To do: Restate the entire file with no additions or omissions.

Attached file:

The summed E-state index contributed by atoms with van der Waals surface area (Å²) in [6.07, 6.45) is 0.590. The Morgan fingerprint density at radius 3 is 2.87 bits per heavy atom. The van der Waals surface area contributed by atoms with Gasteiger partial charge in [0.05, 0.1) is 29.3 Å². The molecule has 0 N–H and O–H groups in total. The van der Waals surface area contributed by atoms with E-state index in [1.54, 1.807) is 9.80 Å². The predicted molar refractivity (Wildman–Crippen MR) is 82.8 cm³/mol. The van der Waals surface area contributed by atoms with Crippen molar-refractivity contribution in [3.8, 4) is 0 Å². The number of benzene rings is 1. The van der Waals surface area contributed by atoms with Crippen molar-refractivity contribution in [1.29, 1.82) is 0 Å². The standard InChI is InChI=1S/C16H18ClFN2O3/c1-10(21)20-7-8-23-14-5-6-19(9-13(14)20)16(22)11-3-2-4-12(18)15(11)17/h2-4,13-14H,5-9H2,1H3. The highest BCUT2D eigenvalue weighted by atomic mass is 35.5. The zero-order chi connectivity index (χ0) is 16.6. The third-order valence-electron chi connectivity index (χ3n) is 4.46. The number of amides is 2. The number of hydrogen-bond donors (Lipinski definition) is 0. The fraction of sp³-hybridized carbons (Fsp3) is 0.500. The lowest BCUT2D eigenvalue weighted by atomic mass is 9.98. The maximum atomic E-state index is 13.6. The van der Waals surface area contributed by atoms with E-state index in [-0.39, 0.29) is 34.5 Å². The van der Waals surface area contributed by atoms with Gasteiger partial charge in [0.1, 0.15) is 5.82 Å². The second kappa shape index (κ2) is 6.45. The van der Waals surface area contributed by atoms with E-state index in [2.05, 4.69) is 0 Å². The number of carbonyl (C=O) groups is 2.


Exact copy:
The summed E-state index contributed by atoms with van der Waals surface area (Å²) in [6.07, 6.45) is 0.590. The Morgan fingerprint density at radius 3 is 2.87 bits per heavy atom. The van der Waals surface area contributed by atoms with Gasteiger partial charge in [0.05, 0.1) is 29.3 Å². The molecule has 0 N–H and O–H groups in total. The van der Waals surface area contributed by atoms with E-state index in [1.54, 1.807) is 9.80 Å². The predicted molar refractivity (Wildman–Crippen MR) is 82.8 cm³/mol. The van der Waals surface area contributed by atoms with Crippen molar-refractivity contribution in [3.8, 4) is 0 Å². The number of benzene rings is 1. The van der Waals surface area contributed by atoms with Crippen molar-refractivity contribution in [1.29, 1.82) is 0 Å². The standard InChI is InChI=1S/C16H18ClFN2O3/c1-10(21)20-7-8-23-14-5-6-19(9-13(14)20)16(22)11-3-2-4-12(18)15(11)17/h2-4,13-14H,5-9H2,1H3. The highest BCUT2D eigenvalue weighted by atomic mass is 35.5. The zero-order chi connectivity index (χ0) is 16.6. The third-order valence-electron chi connectivity index (χ3n) is 4.46. The number of amides is 2. The number of hydrogen-bond donors (Lipinski definition) is 0. The fraction of sp³-hybridized carbons (Fsp3) is 0.500. The lowest BCUT2D eigenvalue weighted by atomic mass is 9.98. The maximum atomic E-state index is 13.6. The van der Waals surface area contributed by atoms with E-state index in [-0.39, 0.29) is 34.5 Å². The van der Waals surface area contributed by atoms with Gasteiger partial charge in [0.1, 0.15) is 5.82 Å². The second kappa shape index (κ2) is 6.45. The van der Waals surface area contributed by atoms with E-state index in [2.05, 4.69) is 0 Å². The number of carbonyl (C=O) groups is 2.